Every day is a good day for a strike in France
In February during our first day walking around Pau we learned that strikes are not just a Parisian thing, but a quintessentially French thing. A large group of high school students were on strike, being ushered around town in the middle of the day by a band of paternal police officers. They were cutting classes to push education reform – fledgling Frenchlings learning the traditions of their people.
Strikes are a part of French life, French culture. The government will ruffle SOMEBODY’s feathers every time it tries to change something, and somebody else’s feathers whenever it changes nothing, so strikes are a constant inevitability.
In the general strike that took place today, October 12th (the 4th such strike in the past month), it seemed quite a few people’s feathers were ruffled. Strikers took to the street mid-morning all across France to protest changes that the Sarkozy government is attempting to make to retirement law.
The government is trying to raise the earliest age you can retire from 60 to 62, and the earliest age you can retire with a full pension from 65 to 67. The government is doing this to be able to keep a AAA credit rating and continue to get low-interest loans. Many people are pretty upset about this plan and feel that they are being made to pay for the economic crisis, and for the errors of big business and government. The government DOES need to cut spending – however the workers feel that they should not be the one’s to take that cut. It’s a tough call.
So the battle will be played out in the streets of France. Who knows how long it will go on.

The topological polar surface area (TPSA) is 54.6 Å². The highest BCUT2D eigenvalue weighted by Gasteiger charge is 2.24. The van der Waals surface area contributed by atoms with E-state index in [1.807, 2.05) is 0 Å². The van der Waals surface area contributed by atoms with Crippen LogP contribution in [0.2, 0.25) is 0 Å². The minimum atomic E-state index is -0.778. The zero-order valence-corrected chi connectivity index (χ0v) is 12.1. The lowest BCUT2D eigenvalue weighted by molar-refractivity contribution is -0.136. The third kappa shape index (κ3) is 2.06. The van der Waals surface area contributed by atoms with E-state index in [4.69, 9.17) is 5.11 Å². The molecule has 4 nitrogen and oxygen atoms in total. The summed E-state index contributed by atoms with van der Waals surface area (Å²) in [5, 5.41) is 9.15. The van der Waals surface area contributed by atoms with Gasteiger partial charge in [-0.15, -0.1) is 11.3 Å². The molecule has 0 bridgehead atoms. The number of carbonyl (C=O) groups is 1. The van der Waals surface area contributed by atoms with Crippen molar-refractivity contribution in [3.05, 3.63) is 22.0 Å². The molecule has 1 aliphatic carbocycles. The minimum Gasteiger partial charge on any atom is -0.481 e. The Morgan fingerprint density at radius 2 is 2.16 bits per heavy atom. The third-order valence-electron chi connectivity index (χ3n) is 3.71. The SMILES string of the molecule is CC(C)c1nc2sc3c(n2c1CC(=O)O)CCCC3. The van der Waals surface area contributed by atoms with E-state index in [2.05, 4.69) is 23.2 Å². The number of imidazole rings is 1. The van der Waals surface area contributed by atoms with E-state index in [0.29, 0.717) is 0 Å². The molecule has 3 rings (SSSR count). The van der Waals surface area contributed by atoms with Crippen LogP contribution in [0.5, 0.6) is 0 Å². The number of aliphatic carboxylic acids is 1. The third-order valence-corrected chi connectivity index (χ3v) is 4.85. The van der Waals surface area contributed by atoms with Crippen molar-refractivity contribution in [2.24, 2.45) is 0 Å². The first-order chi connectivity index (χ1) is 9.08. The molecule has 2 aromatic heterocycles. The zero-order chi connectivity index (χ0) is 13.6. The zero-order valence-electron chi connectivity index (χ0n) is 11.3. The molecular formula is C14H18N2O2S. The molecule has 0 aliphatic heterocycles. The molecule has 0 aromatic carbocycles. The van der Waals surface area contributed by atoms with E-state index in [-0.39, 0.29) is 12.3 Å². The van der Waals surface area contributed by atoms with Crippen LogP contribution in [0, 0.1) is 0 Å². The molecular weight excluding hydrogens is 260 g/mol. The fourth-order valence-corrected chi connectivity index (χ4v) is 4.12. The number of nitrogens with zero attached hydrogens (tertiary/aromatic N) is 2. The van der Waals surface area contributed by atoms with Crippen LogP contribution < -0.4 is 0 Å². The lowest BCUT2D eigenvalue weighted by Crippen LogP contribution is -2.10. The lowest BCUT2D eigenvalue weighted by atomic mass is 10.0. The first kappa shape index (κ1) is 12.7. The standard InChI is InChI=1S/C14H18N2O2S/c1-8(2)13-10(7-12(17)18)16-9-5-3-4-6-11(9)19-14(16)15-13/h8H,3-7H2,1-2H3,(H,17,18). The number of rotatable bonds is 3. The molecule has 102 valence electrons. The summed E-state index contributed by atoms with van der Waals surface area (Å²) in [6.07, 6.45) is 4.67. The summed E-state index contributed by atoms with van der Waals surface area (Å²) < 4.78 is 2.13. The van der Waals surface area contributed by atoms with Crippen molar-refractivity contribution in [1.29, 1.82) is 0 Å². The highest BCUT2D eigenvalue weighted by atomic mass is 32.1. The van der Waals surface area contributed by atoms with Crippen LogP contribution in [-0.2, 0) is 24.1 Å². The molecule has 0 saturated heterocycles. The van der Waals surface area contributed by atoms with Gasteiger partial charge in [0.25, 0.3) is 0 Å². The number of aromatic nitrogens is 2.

The strike in Pau today was lively. The streets were packed with a snaking swell of people playing hooky from work, parading in a circle around the city.
Lots of companies, unions and groups were represented today. One of my favorite groups is the anarchists, who are always surprising organized.
And you really know the French mean serious business if their chocolatiers are on strike. “No more fine Lindt chocolates until the government meets our demands!”
Young and old joined the throng.
Even pets made their feelings known.
Some people looked grim and serious and had real messages and grievances to share.
Other people were just having a great time.
The unions are claiming that 22,000 people took to the streets of Pau. While I think that is a pretty large stretch of numbers, there were definitely many thousands of people.
Here is what just 10 minutes of the strike looked like:
The amazing thing to think about is that this is what it looked like in every single town, in every single city across France today. One third of the national trains were running, less in rural areas, and only 50% of the flights. Schoolteachers were striking, the ports were being blockaded and the work in many companies was practically at a standstill. The unions certainly know how to put the pressure on. We’ll see how the drama unfolds.
I will have my own personal strike drama tomorrow as I try to figure out how to get from Pau to London during a rail strike. Planning ahead and buying affordable tickets does not help the savvy traveler much in the case of a strike. So I’ll be heading to the train station around 5 or 6 AM to see if there’s a lone train I can hitch a ride on heading north. Wish me luck!